09 May 2016
Ten Years of the Responsibility to Protect: Strengthening South-South Cooperation to Prevent Mass Atrocities
During 2015 states, civil society and the UN took stock of the progress made in operationalizing the Responsibility to Protect (R2P) over the decade since it was first adopted at the UN World Summit in 2005. While practitioners noted the normative and institutional progress towards protecting populations from genocide, war crimes, crimes against humanity and ethnic cleansing, critical gaps remain in our collective response to the risk of mass atrocity crimes. As security challenges around the world evolve, we need to continue discussing how to address these threats in innovative ways.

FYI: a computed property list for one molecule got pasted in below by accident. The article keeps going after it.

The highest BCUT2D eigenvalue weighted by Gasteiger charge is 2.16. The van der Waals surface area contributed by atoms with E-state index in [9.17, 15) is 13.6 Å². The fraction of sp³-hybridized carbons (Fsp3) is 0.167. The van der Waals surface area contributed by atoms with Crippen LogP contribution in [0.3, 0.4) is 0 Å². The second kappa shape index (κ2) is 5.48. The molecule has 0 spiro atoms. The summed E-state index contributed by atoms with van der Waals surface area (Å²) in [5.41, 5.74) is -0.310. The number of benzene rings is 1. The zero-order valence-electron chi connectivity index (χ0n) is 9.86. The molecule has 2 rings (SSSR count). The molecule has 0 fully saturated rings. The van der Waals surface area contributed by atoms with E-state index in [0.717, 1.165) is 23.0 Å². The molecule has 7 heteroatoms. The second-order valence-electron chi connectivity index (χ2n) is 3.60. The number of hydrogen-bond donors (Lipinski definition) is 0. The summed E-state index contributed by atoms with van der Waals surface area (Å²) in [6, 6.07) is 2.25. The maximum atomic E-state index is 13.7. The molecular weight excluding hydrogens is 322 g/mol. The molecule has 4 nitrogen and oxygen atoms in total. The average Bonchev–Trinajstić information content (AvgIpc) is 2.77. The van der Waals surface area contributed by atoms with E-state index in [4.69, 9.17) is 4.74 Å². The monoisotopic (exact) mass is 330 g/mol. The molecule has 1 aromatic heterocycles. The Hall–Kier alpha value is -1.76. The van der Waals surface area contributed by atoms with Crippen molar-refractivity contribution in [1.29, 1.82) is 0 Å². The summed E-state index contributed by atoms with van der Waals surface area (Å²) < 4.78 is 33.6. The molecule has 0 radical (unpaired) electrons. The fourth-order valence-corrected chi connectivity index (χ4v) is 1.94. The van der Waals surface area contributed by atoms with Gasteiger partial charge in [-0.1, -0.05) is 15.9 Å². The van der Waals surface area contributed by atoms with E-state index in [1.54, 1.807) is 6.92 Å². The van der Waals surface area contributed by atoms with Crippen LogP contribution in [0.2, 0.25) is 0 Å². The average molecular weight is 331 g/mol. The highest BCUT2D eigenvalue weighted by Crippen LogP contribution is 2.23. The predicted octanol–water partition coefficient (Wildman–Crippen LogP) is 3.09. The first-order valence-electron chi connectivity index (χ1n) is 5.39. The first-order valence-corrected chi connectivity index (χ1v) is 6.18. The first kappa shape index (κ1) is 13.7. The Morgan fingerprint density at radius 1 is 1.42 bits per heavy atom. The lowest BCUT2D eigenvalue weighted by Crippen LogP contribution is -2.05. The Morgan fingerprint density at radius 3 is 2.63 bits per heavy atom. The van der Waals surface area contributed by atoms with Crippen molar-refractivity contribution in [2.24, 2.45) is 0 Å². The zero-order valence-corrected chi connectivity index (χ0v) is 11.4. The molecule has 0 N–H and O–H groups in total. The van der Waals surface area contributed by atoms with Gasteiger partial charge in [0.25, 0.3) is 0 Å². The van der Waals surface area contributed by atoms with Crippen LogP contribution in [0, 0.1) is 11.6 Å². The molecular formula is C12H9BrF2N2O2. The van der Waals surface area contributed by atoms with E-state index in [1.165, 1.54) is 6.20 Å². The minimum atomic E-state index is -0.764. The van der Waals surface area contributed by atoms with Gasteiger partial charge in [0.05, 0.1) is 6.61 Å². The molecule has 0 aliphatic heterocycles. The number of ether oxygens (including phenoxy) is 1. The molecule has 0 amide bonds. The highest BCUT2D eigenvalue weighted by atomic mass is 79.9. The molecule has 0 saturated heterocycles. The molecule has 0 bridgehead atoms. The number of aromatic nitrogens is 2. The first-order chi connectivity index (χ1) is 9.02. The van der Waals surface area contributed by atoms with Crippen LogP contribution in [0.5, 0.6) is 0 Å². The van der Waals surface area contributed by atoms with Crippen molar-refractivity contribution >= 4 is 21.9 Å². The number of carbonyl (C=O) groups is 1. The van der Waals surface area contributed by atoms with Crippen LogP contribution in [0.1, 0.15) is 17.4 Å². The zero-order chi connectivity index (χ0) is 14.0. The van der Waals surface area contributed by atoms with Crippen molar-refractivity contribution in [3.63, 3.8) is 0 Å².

During December 2015, the Department of International Relations and Cooperation of the Republic of South Africa and the Ministry of Foreign Affairs of Sweden, in partnership with the Global Centre for the Responsibility to Protect, convened a workshop in Johannesburg, South Africa on Strengthening South-South Cooperation to Prevent Mass Atrocities. The interactive workshop brought together practitioners from the Global South - including from the emerging powers of India, South Africa and Brazil - to highlight mechanisms for enhancing South-South cooperation in implementing R2P.
The following outcome document highlights the challenges in implementation identified by participants and provides recommendations for strengthening South-South cooperation on mass atrocity prevention.